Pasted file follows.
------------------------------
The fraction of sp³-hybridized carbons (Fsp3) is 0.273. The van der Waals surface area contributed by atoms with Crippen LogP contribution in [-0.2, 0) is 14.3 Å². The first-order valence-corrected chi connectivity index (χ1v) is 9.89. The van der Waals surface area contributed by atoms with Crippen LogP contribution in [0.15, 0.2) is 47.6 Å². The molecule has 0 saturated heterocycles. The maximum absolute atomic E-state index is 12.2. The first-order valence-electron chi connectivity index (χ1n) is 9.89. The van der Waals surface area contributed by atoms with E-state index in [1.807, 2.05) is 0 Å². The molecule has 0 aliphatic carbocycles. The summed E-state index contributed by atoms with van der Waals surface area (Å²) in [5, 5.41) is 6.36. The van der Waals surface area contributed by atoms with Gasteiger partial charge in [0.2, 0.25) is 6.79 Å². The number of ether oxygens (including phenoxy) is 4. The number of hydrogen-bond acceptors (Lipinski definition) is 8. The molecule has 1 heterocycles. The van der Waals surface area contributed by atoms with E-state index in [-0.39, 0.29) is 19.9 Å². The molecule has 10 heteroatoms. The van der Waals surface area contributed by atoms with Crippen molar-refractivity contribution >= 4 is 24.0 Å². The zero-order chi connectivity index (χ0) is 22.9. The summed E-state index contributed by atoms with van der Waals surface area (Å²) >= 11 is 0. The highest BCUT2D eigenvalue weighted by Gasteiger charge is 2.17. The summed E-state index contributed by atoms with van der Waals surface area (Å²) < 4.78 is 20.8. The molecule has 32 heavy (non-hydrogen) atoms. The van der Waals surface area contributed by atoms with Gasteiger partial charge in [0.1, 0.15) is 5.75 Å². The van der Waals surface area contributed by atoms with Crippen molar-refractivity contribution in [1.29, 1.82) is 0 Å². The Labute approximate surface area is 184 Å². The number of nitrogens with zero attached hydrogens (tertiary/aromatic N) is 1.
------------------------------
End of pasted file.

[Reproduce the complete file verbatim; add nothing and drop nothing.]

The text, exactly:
The fraction of sp³-hybridized carbons (Fsp3) is 0.273. The van der Waals surface area contributed by atoms with Crippen LogP contribution in [-0.2, 0) is 14.3 Å². The first-order valence-corrected chi connectivity index (χ1v) is 9.89. The van der Waals surface area contributed by atoms with Crippen LogP contribution in [0.15, 0.2) is 47.6 Å². The molecule has 0 saturated heterocycles. The maximum absolute atomic E-state index is 12.2. The first-order valence-electron chi connectivity index (χ1n) is 9.89. The van der Waals surface area contributed by atoms with E-state index in [1.807, 2.05) is 0 Å². The molecule has 0 aliphatic carbocycles. The summed E-state index contributed by atoms with van der Waals surface area (Å²) in [5, 5.41) is 6.36. The van der Waals surface area contributed by atoms with Gasteiger partial charge in [0.2, 0.25) is 6.79 Å². The number of ether oxygens (including phenoxy) is 4. The number of hydrogen-bond acceptors (Lipinski definition) is 8. The molecule has 1 heterocycles. The van der Waals surface area contributed by atoms with E-state index in [-0.39, 0.29) is 19.9 Å². The molecule has 10 heteroatoms. The van der Waals surface area contributed by atoms with Crippen molar-refractivity contribution >= 4 is 24.0 Å². The zero-order chi connectivity index (χ0) is 22.9. The summed E-state index contributed by atoms with van der Waals surface area (Å²) >= 11 is 0. The highest BCUT2D eigenvalue weighted by Gasteiger charge is 2.17. The summed E-state index contributed by atoms with van der Waals surface area (Å²) < 4.78 is 20.8. The molecule has 32 heavy (non-hydrogen) atoms. The van der Waals surface area contributed by atoms with Gasteiger partial charge in [0.1, 0.15) is 5.75 Å². The van der Waals surface area contributed by atoms with Crippen molar-refractivity contribution in [1.29, 1.82) is 0 Å². The Labute approximate surface area is 184 Å². The number of nitrogens with zero attached hydrogens (tertiary/aromatic N) is 1.